Anna Freud Biography (1895-1982)

Anna Freud

Anna Freud Biography (1895-1982)

Anna Freud (December 3, 1895 — October 9, 1982) was the sixth and last child of Austrian psychiatrist Sigmund and Martha Freud.

Born in Vienna, Austria but escaping to London in 1936 during the Nazi-occupation, Anna followed the path of her influential father contributing to the newly born field of psychoanalysis and founding the field of child psychiatry.

She developed the concept of defense mechanisms, identifying a number of ways in which people protect themselves from the psychological pain caused by unfortunate or traumatic interpersonal experiences, particularly through bad parenting.

Anna Freud also established nurseries and clinics for children who had become homeless due to the war or were suffering serious psychological disorder.

Thus, her contribution to the alleviation of human suffering was considerable, and until human beings learn to live in peace and harmony, and true parental love is the norm in the family, her therapeutic techniques and models continue to be of value.


As a child, Anna Freud fostered a close relationship to the Freud family’s Catholic nursemaid, Josefine Cihlarz, who played a significant role in the upbringing of the three youngest Freud children.

Though Anna remained extremely close to her father, the famous Sigmund Freud, her relationship with her mother and older sister, Sophie, was unusually strained.

A lively child with a reputation for mischief, Anna won the respect and admiration of her father at an early age. In an 1899 letter to his friend Wilhelm Fliess, Sigmund Freud wrote of his youngest daughter, «Anna has become downright beautiful through naughtiness.

» Despite her mischief, Anna was raised to respect the values of discipline and behavior, two traits that would remain with her throughout her professional career.

Anna began her schooling at the age of six and entered the Salka Goldman Cottage Lyceum, an all female school for teaching, at the age of ten.

Throughout her schooling, Anna maintained a love for reading and writing poetry, and was renowned for her extraordinary memory, an asset that would play a critical role in later years involving clinical discussion.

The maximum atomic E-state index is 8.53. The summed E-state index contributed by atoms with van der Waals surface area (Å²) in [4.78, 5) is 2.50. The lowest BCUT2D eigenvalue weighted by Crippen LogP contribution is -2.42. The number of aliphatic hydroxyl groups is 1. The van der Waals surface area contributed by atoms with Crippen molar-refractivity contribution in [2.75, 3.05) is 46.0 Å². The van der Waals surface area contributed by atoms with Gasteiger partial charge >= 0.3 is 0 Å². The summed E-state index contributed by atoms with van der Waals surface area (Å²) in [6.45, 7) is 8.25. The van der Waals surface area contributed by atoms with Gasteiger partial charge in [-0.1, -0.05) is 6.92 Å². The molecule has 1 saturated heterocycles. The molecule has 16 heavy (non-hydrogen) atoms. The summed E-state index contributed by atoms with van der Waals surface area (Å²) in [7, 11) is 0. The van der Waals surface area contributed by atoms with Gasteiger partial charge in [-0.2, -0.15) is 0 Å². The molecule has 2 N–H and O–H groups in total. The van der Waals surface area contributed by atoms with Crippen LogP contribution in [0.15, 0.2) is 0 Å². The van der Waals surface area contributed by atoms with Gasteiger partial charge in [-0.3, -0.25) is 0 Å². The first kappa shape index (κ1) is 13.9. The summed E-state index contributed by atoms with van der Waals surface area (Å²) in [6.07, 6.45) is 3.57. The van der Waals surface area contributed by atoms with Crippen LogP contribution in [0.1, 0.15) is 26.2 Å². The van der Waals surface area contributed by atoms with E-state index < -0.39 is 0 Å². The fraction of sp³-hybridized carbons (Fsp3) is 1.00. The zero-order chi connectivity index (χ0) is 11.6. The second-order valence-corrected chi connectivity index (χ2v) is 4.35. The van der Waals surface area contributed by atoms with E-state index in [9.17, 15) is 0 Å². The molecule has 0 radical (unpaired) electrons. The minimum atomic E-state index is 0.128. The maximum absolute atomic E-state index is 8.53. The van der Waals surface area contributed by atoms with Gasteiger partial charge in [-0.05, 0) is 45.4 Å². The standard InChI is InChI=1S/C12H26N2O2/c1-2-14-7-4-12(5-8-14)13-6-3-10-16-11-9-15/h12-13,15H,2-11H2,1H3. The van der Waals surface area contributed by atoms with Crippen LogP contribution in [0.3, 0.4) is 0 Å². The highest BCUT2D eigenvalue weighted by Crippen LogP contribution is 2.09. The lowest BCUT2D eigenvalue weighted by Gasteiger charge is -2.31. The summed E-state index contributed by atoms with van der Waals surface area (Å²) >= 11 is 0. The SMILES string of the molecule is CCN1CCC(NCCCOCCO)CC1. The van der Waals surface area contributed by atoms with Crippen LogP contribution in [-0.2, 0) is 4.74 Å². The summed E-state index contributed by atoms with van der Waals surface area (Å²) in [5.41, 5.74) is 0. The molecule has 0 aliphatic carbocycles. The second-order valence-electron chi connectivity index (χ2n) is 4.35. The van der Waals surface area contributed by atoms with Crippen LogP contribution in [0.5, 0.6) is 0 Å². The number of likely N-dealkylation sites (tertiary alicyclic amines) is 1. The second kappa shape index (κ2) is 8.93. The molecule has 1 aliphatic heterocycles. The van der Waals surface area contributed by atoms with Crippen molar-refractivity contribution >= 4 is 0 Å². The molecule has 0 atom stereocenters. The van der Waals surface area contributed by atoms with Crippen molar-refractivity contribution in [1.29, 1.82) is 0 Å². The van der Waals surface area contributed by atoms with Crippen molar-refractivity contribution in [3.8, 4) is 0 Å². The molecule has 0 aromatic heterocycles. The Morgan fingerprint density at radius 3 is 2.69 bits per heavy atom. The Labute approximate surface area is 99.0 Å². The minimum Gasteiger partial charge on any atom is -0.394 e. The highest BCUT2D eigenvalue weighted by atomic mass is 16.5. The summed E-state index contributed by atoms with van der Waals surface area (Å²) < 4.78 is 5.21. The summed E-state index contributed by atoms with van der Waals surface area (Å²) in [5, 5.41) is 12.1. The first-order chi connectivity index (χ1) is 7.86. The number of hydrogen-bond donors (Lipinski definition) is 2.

Her academic performance while attending the Lyceum soon ensured her a position on the teaching staff, which she accepted until 1922.

Though Anna excelled as a teacher, her interest in the field of psychoanalysis and psychiatry never waned. From 1918 to 1922, her father performed psychoanalysis on her, further enhancing her interest in psychology. Eventually, Anna left the Lyceum to assist in her father’s studies, becoming the Librarian of the Viennese Psychoanalytic Association in 1922.

After the 1938 annex of Austria by the Nazi party, the Freud family and a number of Jewish associates were safely transported to London where both Anna and Sigmund Freud continued their clinical studies as members of the British psychological society. Fundamental differences between the Viennese psychological society and the British psychological society eventually led to the creation of a second school of training for psychological study within Britain.

In 1939, Sigmund Freud eventually succumbed to cancer of the jaw with his daughter, Anna, beside him. After his death Anna retained her father’s fundamental psychological values, but continued in her personal pursuit of pediatric psychoanalysis.

In the midst of the Second World War, Anna, again with Burlingham, established the Hampstead War Nurseries to care for the population of homeless children affected by the devastation of the war. She also used the nursery to record various psychological observations regarding child development that helped to further increase the amount of knowledge within the field.

Her studies were collected and published in two works, Young Children in Wartime (1942) and Infants Without Families (1944).

In 1967 she was appointed Commander of the British Empire for her substantial contributions to the field of child psychology. In 1975 she received an honorary M.D. from the University of Vienna, and an honorary Ph.D. from the Goethe Institute in Frankfurt in 1981.

After a long and prestigious life, Anna Freud eventually succumbed to advanced anemia at the age of 87. Cremated, her ashes were laid next to her father’s in London in 1982.


Anna Freud took an immediate interest in the field of child psychoanalysis, and her first publication in 1927 refuted significant claims made by earlier analysts of the field including Melanie Klein, a respected member of the British psychological society. Anna Freud’s discord with the British society regarding the field of child analysis marked the first of many disparities between the Viennese and British psychological associations.

At the core of their difference was the formation of the superego. Melanie Klein believed that the superego developed at an early age through the conflict between the instincts of life and death, and the emotions of fear and aggression.

She rejected Sigmund Freud's view, which Anna adopted, that sexual energy, or libido, in relationship to the child's parents leads to the Oedipus complex, and that the superego arises from the struggle to overcome this complex.

Anna Freud’s following began to grow soon after her emergence into the Viennese psychological society.

Offering seminars throughout Eastern Europe, Anna soon gained international attention and respect throughout the psychological world.